Markers in the wilderness

RCL Year A, 2 Lent

I’ll begin with a story I told the Lenten class on Wednesday night:

‘Help us to find God,’ the disciples asked the elder.

‘No one can help you do that,’ the elder said.

‘Why not?’ the disciples asked, amazed.

‘For the same reason that no one can help fish to find the ocean.’

Hold onto that for a moment. First, I want to look at that all-too-short first reading we heard from Genesis. Therein is the beginning of a whole new relationship between God and people. God calls Abram, picks him out of all the people in the world, and asks him to go, to leave everything he knows and all those who have known him, and to move to a whole new land. To move to a whole new land not so that life would be better for him and his family, necessarily – but to move so that he and his descendants could become a blessing for the whole world. And Abram and his wife Sarai go, without a word.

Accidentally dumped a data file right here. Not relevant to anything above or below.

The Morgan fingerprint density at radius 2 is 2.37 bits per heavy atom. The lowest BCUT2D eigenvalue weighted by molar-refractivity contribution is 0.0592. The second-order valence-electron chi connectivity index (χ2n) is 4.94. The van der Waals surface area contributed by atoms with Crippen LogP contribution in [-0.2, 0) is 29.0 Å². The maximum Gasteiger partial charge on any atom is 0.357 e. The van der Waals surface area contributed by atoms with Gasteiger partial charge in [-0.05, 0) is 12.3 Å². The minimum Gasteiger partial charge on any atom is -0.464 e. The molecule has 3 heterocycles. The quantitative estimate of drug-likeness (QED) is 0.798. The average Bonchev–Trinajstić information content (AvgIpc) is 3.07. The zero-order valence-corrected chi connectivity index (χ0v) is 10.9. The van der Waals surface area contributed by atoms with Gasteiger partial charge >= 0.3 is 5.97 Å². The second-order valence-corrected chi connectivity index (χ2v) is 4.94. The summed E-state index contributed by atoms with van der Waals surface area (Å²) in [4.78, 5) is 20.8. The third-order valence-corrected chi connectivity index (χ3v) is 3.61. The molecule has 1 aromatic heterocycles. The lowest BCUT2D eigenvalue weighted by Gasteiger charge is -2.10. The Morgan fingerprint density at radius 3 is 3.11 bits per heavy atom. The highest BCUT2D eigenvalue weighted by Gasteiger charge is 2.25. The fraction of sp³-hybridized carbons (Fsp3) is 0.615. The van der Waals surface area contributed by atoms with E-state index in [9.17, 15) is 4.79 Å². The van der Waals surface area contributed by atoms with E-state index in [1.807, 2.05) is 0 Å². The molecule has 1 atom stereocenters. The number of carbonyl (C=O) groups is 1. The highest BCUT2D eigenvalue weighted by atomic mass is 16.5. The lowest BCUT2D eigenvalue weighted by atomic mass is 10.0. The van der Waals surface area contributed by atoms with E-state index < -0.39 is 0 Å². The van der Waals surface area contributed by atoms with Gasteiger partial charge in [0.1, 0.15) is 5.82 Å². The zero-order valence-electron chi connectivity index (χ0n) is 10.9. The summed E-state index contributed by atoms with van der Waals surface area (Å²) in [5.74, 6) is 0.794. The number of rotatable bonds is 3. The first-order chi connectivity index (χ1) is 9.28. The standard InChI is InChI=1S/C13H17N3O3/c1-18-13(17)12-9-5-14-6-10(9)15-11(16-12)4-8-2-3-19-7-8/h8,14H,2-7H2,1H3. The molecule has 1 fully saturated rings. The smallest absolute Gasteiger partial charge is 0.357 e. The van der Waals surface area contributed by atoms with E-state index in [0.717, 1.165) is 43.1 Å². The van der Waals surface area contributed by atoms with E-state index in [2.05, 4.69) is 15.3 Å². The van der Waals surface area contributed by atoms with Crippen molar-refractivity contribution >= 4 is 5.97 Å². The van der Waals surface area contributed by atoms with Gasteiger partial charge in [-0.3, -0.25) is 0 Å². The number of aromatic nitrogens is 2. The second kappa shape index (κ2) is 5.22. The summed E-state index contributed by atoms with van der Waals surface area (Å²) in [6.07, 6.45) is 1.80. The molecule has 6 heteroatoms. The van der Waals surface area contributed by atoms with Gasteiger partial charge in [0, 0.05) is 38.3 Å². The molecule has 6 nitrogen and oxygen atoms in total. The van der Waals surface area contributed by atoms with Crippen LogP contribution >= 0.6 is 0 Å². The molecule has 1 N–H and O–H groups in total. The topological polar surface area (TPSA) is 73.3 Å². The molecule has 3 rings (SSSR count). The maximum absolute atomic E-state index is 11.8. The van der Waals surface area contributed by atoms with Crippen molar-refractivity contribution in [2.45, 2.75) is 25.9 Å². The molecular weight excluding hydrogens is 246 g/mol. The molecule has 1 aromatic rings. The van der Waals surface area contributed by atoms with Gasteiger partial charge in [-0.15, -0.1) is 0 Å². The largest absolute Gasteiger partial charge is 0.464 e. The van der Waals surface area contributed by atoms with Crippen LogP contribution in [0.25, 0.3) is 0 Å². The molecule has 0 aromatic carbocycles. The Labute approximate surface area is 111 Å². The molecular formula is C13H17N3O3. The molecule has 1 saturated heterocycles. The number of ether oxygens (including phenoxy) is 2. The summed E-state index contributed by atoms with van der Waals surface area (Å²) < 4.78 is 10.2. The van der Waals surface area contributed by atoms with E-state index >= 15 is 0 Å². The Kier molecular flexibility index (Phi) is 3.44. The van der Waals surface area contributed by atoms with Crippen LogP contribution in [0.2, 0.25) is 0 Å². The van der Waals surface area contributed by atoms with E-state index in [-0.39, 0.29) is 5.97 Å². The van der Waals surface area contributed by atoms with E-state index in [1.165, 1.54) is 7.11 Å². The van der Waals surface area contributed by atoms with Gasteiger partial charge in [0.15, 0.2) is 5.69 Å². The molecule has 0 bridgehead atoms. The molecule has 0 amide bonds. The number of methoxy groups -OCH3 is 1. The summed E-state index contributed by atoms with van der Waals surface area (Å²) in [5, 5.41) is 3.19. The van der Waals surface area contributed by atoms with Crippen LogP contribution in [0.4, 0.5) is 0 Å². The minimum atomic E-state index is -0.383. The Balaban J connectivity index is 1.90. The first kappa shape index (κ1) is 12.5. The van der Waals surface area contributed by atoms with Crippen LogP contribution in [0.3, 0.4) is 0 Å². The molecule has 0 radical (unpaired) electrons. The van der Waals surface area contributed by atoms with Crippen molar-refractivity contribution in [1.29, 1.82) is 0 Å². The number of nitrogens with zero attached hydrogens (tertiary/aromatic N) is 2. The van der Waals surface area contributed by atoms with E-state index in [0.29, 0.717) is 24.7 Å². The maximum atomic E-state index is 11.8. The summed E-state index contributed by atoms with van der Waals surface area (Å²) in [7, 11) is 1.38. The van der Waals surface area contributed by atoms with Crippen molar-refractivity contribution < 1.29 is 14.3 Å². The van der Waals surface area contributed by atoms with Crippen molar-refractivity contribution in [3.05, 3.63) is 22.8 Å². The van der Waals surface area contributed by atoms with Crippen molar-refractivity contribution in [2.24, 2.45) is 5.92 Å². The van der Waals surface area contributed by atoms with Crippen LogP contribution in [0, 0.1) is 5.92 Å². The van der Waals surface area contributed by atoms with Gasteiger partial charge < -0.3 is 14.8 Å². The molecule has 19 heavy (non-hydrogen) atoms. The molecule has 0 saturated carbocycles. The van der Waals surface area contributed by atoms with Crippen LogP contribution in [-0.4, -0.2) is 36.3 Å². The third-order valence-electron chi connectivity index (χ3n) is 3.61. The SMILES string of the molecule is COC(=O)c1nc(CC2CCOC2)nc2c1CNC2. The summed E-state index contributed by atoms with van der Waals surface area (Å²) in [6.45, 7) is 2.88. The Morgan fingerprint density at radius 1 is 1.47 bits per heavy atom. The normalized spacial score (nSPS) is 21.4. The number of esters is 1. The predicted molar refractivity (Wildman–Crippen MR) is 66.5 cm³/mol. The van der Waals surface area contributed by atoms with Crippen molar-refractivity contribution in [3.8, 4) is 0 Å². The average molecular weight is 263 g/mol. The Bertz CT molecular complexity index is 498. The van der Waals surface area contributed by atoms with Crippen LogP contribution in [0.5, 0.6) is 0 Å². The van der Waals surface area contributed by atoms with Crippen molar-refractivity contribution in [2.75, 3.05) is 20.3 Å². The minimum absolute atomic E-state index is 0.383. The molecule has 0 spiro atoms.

But a few verses further on we get a little more sense of their feelings about this upheaval in their lives. They travel on to Canaan, and God appears to them again to say, this is the land I will give to you. So they build an altar there. Then they travel further on to Bethel and stay there a bit. And they build an altar there. And then they keep going, traveling on to Egypt and beyond in search of a place to stay. Building altars all the way.